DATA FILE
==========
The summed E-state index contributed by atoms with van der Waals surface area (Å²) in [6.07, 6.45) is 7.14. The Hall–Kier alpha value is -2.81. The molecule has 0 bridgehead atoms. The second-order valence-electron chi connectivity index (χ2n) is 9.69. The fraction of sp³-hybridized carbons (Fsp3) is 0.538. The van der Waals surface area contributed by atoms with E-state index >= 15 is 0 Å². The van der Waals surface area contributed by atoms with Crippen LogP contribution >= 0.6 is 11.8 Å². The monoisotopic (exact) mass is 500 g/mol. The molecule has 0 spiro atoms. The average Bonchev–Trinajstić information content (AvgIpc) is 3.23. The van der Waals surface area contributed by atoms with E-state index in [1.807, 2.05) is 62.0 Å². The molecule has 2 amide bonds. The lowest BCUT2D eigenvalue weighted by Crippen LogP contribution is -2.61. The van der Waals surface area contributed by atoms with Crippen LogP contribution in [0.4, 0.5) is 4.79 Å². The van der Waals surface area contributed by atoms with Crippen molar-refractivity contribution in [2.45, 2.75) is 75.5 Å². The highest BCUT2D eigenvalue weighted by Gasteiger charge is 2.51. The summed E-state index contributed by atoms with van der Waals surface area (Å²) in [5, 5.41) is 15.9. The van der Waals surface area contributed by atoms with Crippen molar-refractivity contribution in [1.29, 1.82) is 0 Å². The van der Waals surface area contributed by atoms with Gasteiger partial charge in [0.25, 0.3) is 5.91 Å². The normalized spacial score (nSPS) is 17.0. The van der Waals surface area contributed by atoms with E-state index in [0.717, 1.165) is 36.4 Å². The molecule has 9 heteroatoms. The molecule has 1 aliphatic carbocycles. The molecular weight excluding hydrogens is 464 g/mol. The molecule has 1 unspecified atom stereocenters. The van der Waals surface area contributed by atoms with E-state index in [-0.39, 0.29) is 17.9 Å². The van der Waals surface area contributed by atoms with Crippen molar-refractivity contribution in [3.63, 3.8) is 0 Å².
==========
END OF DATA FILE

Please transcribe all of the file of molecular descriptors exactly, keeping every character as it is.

The summed E-state index contributed by atoms with van der Waals surface area (Å²) in [6.07, 6.45) is 7.14. The Hall–Kier alpha value is -2.81. The molecule has 0 bridgehead atoms. The second-order valence-electron chi connectivity index (χ2n) is 9.69. The fraction of sp³-hybridized carbons (Fsp3) is 0.538. The van der Waals surface area contributed by atoms with E-state index >= 15 is 0 Å². The van der Waals surface area contributed by atoms with Crippen LogP contribution >= 0.6 is 11.8 Å². The monoisotopic (exact) mass is 500 g/mol. The molecule has 0 spiro atoms. The average Bonchev–Trinajstić information content (AvgIpc) is 3.23. The van der Waals surface area contributed by atoms with E-state index in [1.807, 2.05) is 62.0 Å². The molecule has 2 amide bonds. The lowest BCUT2D eigenvalue weighted by Crippen LogP contribution is -2.61. The van der Waals surface area contributed by atoms with Crippen LogP contribution in [0.4, 0.5) is 4.79 Å². The van der Waals surface area contributed by atoms with Crippen molar-refractivity contribution in [2.45, 2.75) is 75.5 Å². The highest BCUT2D eigenvalue weighted by Gasteiger charge is 2.51. The summed E-state index contributed by atoms with van der Waals surface area (Å²) in [5, 5.41) is 15.9. The van der Waals surface area contributed by atoms with Crippen molar-refractivity contribution in [1.29, 1.82) is 0 Å². The van der Waals surface area contributed by atoms with Gasteiger partial charge in [0.25, 0.3) is 5.91 Å². The normalized spacial score (nSPS) is 17.0. The van der Waals surface area contributed by atoms with E-state index in [0.717, 1.165) is 36.4 Å². The molecule has 9 heteroatoms. The molecule has 1 aliphatic carbocycles. The molecular weight excluding hydrogens is 464 g/mol. The molecule has 1 unspecified atom stereocenters. The van der Waals surface area contributed by atoms with E-state index in [-0.39, 0.29) is 17.9 Å². The van der Waals surface area contributed by atoms with Crippen molar-refractivity contribution in [3.63, 3.8) is 0 Å².